I am wondering if optimality cuts in Benders algorithm exclude the possibility to have the same solutions and as a result, have the same optimality cut? I don't know why it is not possible to have the same cuts in different iterations of Benders decomposition algorithm.


It depends on whether you consider the master variable $\eta$ to be part of the solution. You can get the same master $x$ with a different $\eta$ after adding an optimality cut, but then the Benders decomposition algorithm would terminate because the solution is optimal to the original problem.

  • $\begingroup$ So, you mean that we may have the same variables (complicated variables) and optimality cut if we have reached the optimal solution? So, why the optimality cut excludes the current complicated cut if the optimal solution is not reached? $\endgroup$ – Katatonia Apr 15 '20 at 22:55
  • $\begingroup$ Yes, the following can happen in a minimization problem. Solve master problem, yielding solution $(\eta^1, x^1)$. Solve subproblem with fixed $x=x^1$, revealing that the master has underestimated the true objective value, which is $\eta^2 > \eta^1$ for that $x^1$. Add optimality cut to master, and solve again, yielding $(\eta^2, x^1)$. Solving the subproblem would not yield an optimality cut, and you are done. $\endgroup$ – RobPratt Apr 15 '20 at 23:02

If I understand the question correctly, it is not possible to have the same optimality cut generated twice because (a) cuts are cumulative and (b) an optimality cut is only generated when an allegedly integer-feasible solution would violate the generated cut. So if you get solution 1, use it to generate cut 1 (which is added to the master), then get solution 2 which is feasible in the current master, solution 2 must satisfy cut 1. It may still incorrectly estimate the objective contribution of the subproblem, leading to another optimality cut (call it cut 2), but that cut will be different from cut 1 because solution 2 will satisfy cut 1 but violate cut 2.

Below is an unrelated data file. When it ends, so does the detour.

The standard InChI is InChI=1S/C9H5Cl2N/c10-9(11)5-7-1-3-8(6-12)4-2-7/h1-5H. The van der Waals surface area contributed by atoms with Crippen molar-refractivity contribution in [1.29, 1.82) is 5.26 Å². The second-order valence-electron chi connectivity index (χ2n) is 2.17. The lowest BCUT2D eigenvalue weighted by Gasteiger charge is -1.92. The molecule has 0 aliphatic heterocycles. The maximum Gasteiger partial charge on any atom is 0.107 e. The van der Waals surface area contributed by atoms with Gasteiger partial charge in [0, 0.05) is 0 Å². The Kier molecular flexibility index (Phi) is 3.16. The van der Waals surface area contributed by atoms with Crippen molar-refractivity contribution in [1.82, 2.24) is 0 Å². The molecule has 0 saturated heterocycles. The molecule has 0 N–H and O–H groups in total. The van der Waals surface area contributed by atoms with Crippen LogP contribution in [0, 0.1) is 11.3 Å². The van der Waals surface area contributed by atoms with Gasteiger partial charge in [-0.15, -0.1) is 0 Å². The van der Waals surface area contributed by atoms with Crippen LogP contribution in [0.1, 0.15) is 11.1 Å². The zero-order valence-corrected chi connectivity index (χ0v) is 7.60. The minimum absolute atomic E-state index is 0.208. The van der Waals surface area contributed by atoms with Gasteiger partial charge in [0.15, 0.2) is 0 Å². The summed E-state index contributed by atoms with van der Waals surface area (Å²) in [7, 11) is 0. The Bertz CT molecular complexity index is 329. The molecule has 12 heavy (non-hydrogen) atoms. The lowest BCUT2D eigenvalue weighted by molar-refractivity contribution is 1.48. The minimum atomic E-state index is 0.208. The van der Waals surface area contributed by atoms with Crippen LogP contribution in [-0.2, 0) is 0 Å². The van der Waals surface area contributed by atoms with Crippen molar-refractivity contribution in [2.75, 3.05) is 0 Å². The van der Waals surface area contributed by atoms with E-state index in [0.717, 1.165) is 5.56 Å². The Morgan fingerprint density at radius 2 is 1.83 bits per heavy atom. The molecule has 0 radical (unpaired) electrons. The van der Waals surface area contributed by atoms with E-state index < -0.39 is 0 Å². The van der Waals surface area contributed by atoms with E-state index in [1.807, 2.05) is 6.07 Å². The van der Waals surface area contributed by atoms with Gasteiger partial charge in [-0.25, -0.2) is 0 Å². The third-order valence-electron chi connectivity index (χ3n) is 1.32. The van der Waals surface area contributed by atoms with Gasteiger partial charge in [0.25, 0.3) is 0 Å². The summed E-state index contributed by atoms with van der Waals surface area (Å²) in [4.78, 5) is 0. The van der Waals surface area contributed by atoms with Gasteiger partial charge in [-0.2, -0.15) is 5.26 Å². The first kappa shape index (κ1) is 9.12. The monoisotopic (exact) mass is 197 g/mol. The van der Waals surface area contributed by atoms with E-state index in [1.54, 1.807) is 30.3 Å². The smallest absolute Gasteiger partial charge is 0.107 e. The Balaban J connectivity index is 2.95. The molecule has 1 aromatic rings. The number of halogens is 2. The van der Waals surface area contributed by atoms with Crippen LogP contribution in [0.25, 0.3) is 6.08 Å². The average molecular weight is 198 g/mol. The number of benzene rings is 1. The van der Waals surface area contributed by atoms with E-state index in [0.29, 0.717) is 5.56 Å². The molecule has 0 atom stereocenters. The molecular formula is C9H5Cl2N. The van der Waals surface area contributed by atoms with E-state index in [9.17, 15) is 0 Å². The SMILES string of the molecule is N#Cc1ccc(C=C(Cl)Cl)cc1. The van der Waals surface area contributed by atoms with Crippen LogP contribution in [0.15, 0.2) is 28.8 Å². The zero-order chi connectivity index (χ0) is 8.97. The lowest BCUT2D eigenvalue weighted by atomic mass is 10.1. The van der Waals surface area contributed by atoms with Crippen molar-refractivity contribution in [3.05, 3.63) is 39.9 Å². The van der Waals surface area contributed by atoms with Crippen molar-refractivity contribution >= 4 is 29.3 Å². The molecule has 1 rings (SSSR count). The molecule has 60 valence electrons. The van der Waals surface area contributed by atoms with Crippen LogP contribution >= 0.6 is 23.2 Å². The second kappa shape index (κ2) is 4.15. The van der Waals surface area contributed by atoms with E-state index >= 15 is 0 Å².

If you are adding cuts on the fly via callback (rather than solving the master all the way, adding a cut, then solving the master again), and if you are using multiple threads, it might be possible for two different threads to trigger generation of the same cut before the cut makes it into the master (and is propagated to the various child processes). That would be fairly rare. Also, and again referring to the "one tree" approach, some solvers will let you allow cuts to expire. (CPLEX, for instance, refers to such cuts as "purgeable".) If you add optimality cuts that can and in some cases do expire, you run the risk to see them generated anew. Again, this would be pretty rare.

  • $\begingroup$ Thank you so much $\endgroup$ – Katatonia Apr 18 '20 at 18:34
  • $\begingroup$ Dear @prubin. Could you please let me know why the current combination of master and dual variables violate the new generate optimality cut? Is it possible that the new cut be redundant and former cuts are stronger? Intuitively, I think it is acceptable to me but theoretically, I am confused to prove it. Thanks $\endgroup$ – Katatonia Apr 26 '20 at 21:21
  • $\begingroup$ The current master variables violate the new optimality cut because there would be no optimality cut if they did not. Let $(\hat{x}, \hat{z})$ be the current master solution, where $z$ is the surrogate for the subproblem objective value, and assume you are minimizing. You solve the subproblem with $x=\hat{x}$ and get optimal subproblem value $z*$. If $\hat{z}\ge z*$, there is no new optimality cut. If $\hat{z} < z*$, the new optimality cut $z\ge f(x)$ is generated so that $f(\hat{x})=z^*$, which means $(\hat{x}, \hat{z})$ violates it. $\endgroup$ – prubin Apr 27 '20 at 22:19

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